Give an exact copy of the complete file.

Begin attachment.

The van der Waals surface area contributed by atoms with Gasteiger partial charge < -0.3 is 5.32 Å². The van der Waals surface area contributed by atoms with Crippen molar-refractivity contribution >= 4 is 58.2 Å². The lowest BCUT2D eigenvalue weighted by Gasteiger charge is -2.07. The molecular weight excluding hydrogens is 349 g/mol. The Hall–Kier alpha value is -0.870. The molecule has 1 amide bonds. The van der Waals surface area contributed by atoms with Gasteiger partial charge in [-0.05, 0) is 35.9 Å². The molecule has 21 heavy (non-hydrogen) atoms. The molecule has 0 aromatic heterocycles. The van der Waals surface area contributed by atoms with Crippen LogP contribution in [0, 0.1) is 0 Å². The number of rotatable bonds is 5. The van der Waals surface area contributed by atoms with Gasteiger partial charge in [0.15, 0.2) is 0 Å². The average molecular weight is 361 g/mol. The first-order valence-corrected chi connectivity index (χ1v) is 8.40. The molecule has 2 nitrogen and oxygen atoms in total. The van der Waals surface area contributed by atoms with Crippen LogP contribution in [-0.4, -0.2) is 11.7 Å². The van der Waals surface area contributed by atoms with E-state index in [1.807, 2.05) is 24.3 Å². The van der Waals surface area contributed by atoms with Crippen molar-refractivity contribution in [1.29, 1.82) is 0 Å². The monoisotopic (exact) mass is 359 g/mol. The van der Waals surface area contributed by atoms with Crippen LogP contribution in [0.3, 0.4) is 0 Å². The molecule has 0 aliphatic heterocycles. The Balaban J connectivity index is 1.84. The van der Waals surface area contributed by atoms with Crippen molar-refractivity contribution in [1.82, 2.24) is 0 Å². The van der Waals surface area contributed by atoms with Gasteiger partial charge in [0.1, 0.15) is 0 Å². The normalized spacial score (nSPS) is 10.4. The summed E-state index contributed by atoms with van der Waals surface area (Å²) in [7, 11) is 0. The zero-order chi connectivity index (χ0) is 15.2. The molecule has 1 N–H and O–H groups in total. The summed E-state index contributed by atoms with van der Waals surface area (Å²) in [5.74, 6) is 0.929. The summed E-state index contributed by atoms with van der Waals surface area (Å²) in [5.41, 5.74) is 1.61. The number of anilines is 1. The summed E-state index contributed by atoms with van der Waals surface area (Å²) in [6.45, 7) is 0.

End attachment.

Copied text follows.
The van der Waals surface area contributed by atoms with Gasteiger partial charge < -0.3 is 5.32 Å². The van der Waals surface area contributed by atoms with Crippen molar-refractivity contribution >= 4 is 58.2 Å². The lowest BCUT2D eigenvalue weighted by Gasteiger charge is -2.07. The molecular weight excluding hydrogens is 349 g/mol. The Hall–Kier alpha value is -0.870. The molecule has 1 amide bonds. The van der Waals surface area contributed by atoms with Gasteiger partial charge in [-0.05, 0) is 35.9 Å². The molecule has 21 heavy (non-hydrogen) atoms. The molecule has 0 aromatic heterocycles. The van der Waals surface area contributed by atoms with Crippen LogP contribution in [0, 0.1) is 0 Å². The number of rotatable bonds is 5. The van der Waals surface area contributed by atoms with Gasteiger partial charge in [0.15, 0.2) is 0 Å². The average molecular weight is 361 g/mol. The first-order valence-corrected chi connectivity index (χ1v) is 8.40. The molecule has 2 nitrogen and oxygen atoms in total. The van der Waals surface area contributed by atoms with Crippen LogP contribution in [-0.4, -0.2) is 11.7 Å². The van der Waals surface area contributed by atoms with E-state index in [1.807, 2.05) is 24.3 Å². The van der Waals surface area contributed by atoms with Crippen molar-refractivity contribution in [1.29, 1.82) is 0 Å². The monoisotopic (exact) mass is 359 g/mol. The van der Waals surface area contributed by atoms with Crippen LogP contribution in [0.3, 0.4) is 0 Å². The molecule has 0 aliphatic heterocycles. The Balaban J connectivity index is 1.84. The van der Waals surface area contributed by atoms with Crippen molar-refractivity contribution in [1.82, 2.24) is 0 Å². The van der Waals surface area contributed by atoms with Gasteiger partial charge in [0.1, 0.15) is 0 Å². The normalized spacial score (nSPS) is 10.4. The summed E-state index contributed by atoms with van der Waals surface area (Å²) in [7, 11) is 0. The zero-order chi connectivity index (χ0) is 15.2. The molecule has 1 N–H and O–H groups in total. The summed E-state index contributed by atoms with van der Waals surface area (Å²) in [5.74, 6) is 0.929. The summed E-state index contributed by atoms with van der Waals surface area (Å²) in [5.41, 5.74) is 1.61. The number of anilines is 1. The summed E-state index contributed by atoms with van der Waals surface area (Å²) in [6.45, 7) is 0.